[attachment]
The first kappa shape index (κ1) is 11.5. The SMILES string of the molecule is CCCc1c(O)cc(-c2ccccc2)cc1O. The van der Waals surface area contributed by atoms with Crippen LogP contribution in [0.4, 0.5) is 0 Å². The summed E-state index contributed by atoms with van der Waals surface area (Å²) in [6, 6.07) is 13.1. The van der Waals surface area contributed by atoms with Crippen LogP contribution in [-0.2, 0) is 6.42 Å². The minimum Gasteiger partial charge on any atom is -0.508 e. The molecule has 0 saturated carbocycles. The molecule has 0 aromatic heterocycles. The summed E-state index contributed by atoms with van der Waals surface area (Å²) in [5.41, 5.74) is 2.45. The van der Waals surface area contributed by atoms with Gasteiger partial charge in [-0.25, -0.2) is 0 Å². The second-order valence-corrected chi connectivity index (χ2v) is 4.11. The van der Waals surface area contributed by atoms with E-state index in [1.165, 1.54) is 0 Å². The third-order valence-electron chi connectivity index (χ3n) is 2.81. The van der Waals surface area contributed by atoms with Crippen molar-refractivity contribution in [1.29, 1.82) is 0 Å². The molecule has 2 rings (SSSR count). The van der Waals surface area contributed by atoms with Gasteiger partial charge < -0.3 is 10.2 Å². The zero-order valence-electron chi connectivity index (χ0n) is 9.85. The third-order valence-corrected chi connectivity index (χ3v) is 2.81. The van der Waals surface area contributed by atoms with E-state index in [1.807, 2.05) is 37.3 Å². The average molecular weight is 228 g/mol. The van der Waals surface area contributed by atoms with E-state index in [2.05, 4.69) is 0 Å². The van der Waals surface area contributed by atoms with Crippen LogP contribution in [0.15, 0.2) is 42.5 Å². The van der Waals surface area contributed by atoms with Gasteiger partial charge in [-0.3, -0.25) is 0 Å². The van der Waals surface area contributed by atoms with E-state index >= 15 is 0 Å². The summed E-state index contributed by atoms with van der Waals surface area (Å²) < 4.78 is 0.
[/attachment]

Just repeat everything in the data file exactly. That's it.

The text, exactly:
The first kappa shape index (κ1) is 11.5. The SMILES string of the molecule is CCCc1c(O)cc(-c2ccccc2)cc1O. The van der Waals surface area contributed by atoms with Crippen LogP contribution in [0.4, 0.5) is 0 Å². The summed E-state index contributed by atoms with van der Waals surface area (Å²) in [6, 6.07) is 13.1. The van der Waals surface area contributed by atoms with Crippen LogP contribution in [-0.2, 0) is 6.42 Å². The minimum Gasteiger partial charge on any atom is -0.508 e. The molecule has 0 saturated carbocycles. The molecule has 0 aromatic heterocycles. The summed E-state index contributed by atoms with van der Waals surface area (Å²) in [5.41, 5.74) is 2.45. The van der Waals surface area contributed by atoms with Gasteiger partial charge in [-0.25, -0.2) is 0 Å². The second-order valence-corrected chi connectivity index (χ2v) is 4.11. The van der Waals surface area contributed by atoms with E-state index in [1.165, 1.54) is 0 Å². The third-order valence-electron chi connectivity index (χ3n) is 2.81. The van der Waals surface area contributed by atoms with Crippen molar-refractivity contribution in [1.29, 1.82) is 0 Å². The molecule has 2 rings (SSSR count). The van der Waals surface area contributed by atoms with Gasteiger partial charge < -0.3 is 10.2 Å². The zero-order valence-electron chi connectivity index (χ0n) is 9.85. The third-order valence-corrected chi connectivity index (χ3v) is 2.81. The van der Waals surface area contributed by atoms with E-state index in [1.807, 2.05) is 37.3 Å². The average molecular weight is 228 g/mol. The van der Waals surface area contributed by atoms with E-state index in [2.05, 4.69) is 0 Å². The van der Waals surface area contributed by atoms with Crippen LogP contribution in [0.15, 0.2) is 42.5 Å². The van der Waals surface area contributed by atoms with Gasteiger partial charge in [-0.3, -0.25) is 0 Å². The van der Waals surface area contributed by atoms with E-state index >= 15 is 0 Å². The summed E-state index contributed by atoms with van der Waals surface area (Å²) < 4.78 is 0.